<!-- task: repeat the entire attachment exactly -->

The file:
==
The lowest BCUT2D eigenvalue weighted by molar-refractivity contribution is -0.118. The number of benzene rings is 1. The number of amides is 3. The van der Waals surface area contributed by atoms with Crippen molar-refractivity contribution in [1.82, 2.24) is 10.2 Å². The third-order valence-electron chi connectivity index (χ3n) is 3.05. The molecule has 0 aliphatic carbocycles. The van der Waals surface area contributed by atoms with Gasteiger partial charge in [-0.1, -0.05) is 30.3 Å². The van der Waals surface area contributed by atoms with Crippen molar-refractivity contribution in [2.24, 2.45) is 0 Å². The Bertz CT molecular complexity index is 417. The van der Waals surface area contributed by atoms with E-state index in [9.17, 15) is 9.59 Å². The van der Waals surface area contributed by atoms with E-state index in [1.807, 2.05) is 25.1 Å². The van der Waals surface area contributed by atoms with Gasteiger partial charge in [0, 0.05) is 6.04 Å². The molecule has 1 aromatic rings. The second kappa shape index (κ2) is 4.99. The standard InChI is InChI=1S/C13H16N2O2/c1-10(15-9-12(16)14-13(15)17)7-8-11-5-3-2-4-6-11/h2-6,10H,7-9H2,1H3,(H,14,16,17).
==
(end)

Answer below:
The lowest BCUT2D eigenvalue weighted by molar-refractivity contribution is -0.118. The number of benzene rings is 1. The number of amides is 3. The van der Waals surface area contributed by atoms with Crippen molar-refractivity contribution in [1.82, 2.24) is 10.2 Å². The third-order valence-electron chi connectivity index (χ3n) is 3.05. The molecule has 0 aliphatic carbocycles. The van der Waals surface area contributed by atoms with Gasteiger partial charge in [-0.1, -0.05) is 30.3 Å². The van der Waals surface area contributed by atoms with Crippen molar-refractivity contribution in [2.24, 2.45) is 0 Å². The Bertz CT molecular complexity index is 417. The van der Waals surface area contributed by atoms with E-state index in [9.17, 15) is 9.59 Å². The van der Waals surface area contributed by atoms with E-state index in [1.807, 2.05) is 25.1 Å². The van der Waals surface area contributed by atoms with Gasteiger partial charge in [0, 0.05) is 6.04 Å². The molecule has 1 aromatic rings. The second kappa shape index (κ2) is 4.99. The standard InChI is InChI=1S/C13H16N2O2/c1-10(15-9-12(16)14-13(15)17)7-8-11-5-3-2-4-6-11/h2-6,10H,7-9H2,1H3,(H,14,16,17).